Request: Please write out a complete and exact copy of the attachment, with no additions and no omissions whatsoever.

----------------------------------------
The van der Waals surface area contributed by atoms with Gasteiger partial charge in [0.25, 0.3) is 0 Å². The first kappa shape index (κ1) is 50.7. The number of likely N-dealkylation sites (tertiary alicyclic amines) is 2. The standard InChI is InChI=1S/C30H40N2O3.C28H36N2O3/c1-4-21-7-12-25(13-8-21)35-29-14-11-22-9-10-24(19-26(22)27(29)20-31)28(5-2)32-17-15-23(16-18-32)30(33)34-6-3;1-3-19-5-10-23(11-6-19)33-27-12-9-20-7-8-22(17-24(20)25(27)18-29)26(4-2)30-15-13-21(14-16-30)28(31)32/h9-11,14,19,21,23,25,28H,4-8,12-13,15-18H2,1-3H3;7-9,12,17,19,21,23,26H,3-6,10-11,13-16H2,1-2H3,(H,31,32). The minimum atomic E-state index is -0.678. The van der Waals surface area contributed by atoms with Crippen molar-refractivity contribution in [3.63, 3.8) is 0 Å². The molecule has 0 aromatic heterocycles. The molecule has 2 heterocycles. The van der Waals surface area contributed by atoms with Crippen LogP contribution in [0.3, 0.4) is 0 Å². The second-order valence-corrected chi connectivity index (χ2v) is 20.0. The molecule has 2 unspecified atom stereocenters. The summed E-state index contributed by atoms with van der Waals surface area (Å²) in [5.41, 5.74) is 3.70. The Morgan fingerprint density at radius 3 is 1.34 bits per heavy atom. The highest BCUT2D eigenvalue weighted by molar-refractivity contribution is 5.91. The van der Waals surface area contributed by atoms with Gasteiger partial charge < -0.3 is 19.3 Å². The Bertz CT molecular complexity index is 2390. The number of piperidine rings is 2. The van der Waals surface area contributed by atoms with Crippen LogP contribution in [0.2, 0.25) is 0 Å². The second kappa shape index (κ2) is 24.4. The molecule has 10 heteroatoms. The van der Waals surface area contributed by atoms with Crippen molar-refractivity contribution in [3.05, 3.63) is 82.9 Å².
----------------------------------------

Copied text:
The van der Waals surface area contributed by atoms with Gasteiger partial charge in [0.25, 0.3) is 0 Å². The first kappa shape index (κ1) is 50.7. The number of likely N-dealkylation sites (tertiary alicyclic amines) is 2. The standard InChI is InChI=1S/C30H40N2O3.C28H36N2O3/c1-4-21-7-12-25(13-8-21)35-29-14-11-22-9-10-24(19-26(22)27(29)20-31)28(5-2)32-17-15-23(16-18-32)30(33)34-6-3;1-3-19-5-10-23(11-6-19)33-27-12-9-20-7-8-22(17-24(20)25(27)18-29)26(4-2)30-15-13-21(14-16-30)28(31)32/h9-11,14,19,21,23,25,28H,4-8,12-13,15-18H2,1-3H3;7-9,12,17,19,21,23,26H,3-6,10-11,13-16H2,1-2H3,(H,31,32). The minimum atomic E-state index is -0.678. The van der Waals surface area contributed by atoms with Crippen molar-refractivity contribution in [3.63, 3.8) is 0 Å². The molecule has 0 aromatic heterocycles. The molecule has 2 heterocycles. The van der Waals surface area contributed by atoms with Crippen LogP contribution in [0.3, 0.4) is 0 Å². The second-order valence-corrected chi connectivity index (χ2v) is 20.0. The molecule has 2 unspecified atom stereocenters. The summed E-state index contributed by atoms with van der Waals surface area (Å²) in [5.41, 5.74) is 3.70. The Morgan fingerprint density at radius 3 is 1.34 bits per heavy atom. The highest BCUT2D eigenvalue weighted by molar-refractivity contribution is 5.91. The van der Waals surface area contributed by atoms with Gasteiger partial charge < -0.3 is 19.3 Å². The Bertz CT molecular complexity index is 2390. The number of piperidine rings is 2. The van der Waals surface area contributed by atoms with Crippen LogP contribution in [0.2, 0.25) is 0 Å². The second kappa shape index (κ2) is 24.4. The molecule has 10 heteroatoms. The van der Waals surface area contributed by atoms with Crippen molar-refractivity contribution in [3.05, 3.63) is 82.9 Å².